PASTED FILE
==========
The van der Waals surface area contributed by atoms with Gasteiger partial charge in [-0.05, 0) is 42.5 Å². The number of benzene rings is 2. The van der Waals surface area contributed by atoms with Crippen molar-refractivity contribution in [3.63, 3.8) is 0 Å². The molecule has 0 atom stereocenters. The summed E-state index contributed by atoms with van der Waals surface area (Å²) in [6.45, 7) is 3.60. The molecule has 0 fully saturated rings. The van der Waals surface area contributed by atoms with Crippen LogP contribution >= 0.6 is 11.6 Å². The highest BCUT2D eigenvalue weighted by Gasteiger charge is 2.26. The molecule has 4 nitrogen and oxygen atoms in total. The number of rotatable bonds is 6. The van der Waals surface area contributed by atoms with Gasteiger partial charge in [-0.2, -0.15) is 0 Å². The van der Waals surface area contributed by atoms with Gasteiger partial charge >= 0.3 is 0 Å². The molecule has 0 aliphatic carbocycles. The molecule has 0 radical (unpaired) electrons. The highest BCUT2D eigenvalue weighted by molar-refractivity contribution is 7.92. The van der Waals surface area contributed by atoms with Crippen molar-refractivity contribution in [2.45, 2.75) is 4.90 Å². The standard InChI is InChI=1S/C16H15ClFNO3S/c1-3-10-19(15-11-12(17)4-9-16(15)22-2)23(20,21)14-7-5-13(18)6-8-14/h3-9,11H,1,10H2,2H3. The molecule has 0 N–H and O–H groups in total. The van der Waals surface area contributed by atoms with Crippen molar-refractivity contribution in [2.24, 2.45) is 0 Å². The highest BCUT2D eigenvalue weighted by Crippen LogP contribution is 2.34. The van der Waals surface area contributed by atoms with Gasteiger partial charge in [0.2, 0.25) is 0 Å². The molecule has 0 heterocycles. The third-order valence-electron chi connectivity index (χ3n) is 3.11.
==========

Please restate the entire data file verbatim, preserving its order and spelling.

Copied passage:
The van der Waals surface area contributed by atoms with Gasteiger partial charge in [-0.05, 0) is 42.5 Å². The number of benzene rings is 2. The van der Waals surface area contributed by atoms with Crippen molar-refractivity contribution in [3.63, 3.8) is 0 Å². The molecule has 0 atom stereocenters. The summed E-state index contributed by atoms with van der Waals surface area (Å²) in [6.45, 7) is 3.60. The molecule has 0 fully saturated rings. The van der Waals surface area contributed by atoms with Crippen LogP contribution >= 0.6 is 11.6 Å². The highest BCUT2D eigenvalue weighted by Gasteiger charge is 2.26. The molecule has 4 nitrogen and oxygen atoms in total. The number of rotatable bonds is 6. The van der Waals surface area contributed by atoms with Gasteiger partial charge in [-0.2, -0.15) is 0 Å². The van der Waals surface area contributed by atoms with Gasteiger partial charge >= 0.3 is 0 Å². The molecule has 0 aliphatic carbocycles. The molecule has 0 radical (unpaired) electrons. The highest BCUT2D eigenvalue weighted by molar-refractivity contribution is 7.92. The van der Waals surface area contributed by atoms with Crippen molar-refractivity contribution in [2.45, 2.75) is 4.90 Å². The standard InChI is InChI=1S/C16H15ClFNO3S/c1-3-10-19(15-11-12(17)4-9-16(15)22-2)23(20,21)14-7-5-13(18)6-8-14/h3-9,11H,1,10H2,2H3. The molecule has 0 N–H and O–H groups in total. The van der Waals surface area contributed by atoms with Crippen molar-refractivity contribution in [2.24, 2.45) is 0 Å². The highest BCUT2D eigenvalue weighted by Crippen LogP contribution is 2.34. The van der Waals surface area contributed by atoms with Gasteiger partial charge in [0.2, 0.25) is 0 Å². The molecule has 0 heterocycles. The third-order valence-electron chi connectivity index (χ3n) is 3.11.